When Markets Fail
The stock market isn't meant to be a casino. Its primary purpose is to help high-quality businesses raise capital at a reasonable cost to develop and provide innovative services and products. In an efficient stock market, sound businesses and talented entrepreneurs attract capital and thrive. Companies that are ill-conceived and/or mismanaged do not attract capital at a viable cost and are eliminated.
However, in a bubble market, shady firms and incompetent or dishonest entrepreneurs can also raise ample amounts of capital on favorable terms. In the recent A-shares bubble, stories abound where retail investors paid 400 times earnings for firms with no actual assets or sales. This creates a perverse incentive to business owners. Why work so hard to build a long-term enterprise? It is much easier to sell a pie-in-the-sky dream to investors and profit from their optimism and trust by unloading personal shares at ridiculously high prices. An irrational stock market could actually convert talented business operators into scheming stock price manipulators looking for quick personal profits.2
In a very inefficient stock market dominated by retail trading, taking advantage of credulous investors becomes a powerful profit engine for owners of listed firms and traders at hedge funds and other financial institutions. This turns the stock market mostly into a wealth transfer mechanism with little positive benefit to the real economy.
Should Naïve Investors Be Disqualified?
Retail investors achieve better investment results buying professionally managed funds than speculating in individual stocks (Barber and Odean, 2013). There is also evidence that the overall quality of the market improves when the ratio of professional investors to retail investors rises. Akbas et al. (2015) show that, in aggregate, mutual fund flows exacerbate cross-sectional mispricing, presumably because mutual funds disproportionately purchase stocks that are already overvalued. Hedge fund flows, however, act as arbitrage capital that corrects cross-sectional mispricing. Their findings suggest that increasing the share of institutional investment would tend to make markets more efficient. There are indeed grounds for arguing that retail trading should be curbed.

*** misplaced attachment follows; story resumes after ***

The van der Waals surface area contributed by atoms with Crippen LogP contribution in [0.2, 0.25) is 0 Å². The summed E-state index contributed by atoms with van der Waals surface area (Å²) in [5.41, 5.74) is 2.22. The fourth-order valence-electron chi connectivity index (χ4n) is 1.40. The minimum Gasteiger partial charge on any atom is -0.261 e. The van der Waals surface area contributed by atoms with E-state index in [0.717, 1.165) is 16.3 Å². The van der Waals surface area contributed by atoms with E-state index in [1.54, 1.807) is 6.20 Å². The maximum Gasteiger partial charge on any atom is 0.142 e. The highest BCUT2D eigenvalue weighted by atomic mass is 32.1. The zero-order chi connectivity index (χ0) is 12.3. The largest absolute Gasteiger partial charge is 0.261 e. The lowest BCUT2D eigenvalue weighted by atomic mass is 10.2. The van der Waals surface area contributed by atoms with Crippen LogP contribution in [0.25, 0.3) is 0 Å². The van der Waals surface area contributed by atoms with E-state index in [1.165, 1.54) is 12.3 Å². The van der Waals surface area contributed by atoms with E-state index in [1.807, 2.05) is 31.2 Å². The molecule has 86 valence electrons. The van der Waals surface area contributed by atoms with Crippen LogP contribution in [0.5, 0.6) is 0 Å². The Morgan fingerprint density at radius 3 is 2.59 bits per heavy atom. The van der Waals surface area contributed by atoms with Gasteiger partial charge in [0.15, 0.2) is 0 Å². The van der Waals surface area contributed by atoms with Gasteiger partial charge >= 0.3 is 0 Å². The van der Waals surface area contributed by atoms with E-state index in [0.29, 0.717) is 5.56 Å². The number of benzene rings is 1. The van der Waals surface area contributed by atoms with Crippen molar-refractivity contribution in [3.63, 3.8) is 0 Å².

Of course, prohibiting retail investors from directly speculating in the stock market is not feasible. However, governments might improve the professional-to-retail investor ratio by encouraging more institutional participation. In the case of China, that means affording pension funds greater participation in the equity market and raising the Qualified Foreign Institutional Investor quota.
It has long been an unstated fear in Asian countries—notably China—that savvy foreign investors trading for short-term profits would wreak havoc on the domestic equity market. For example, an external high frequency trader could trigger a flash crash in the Chinese stock market. The more likely outcome, however, is that global pension funds would provide long-term institutional capital to the Chinese market on the basis of disciplined valuations. The benefits are potentially enormous: A more efficient stock market would nourish good companies and reduce the profitability from fleecing retail investors.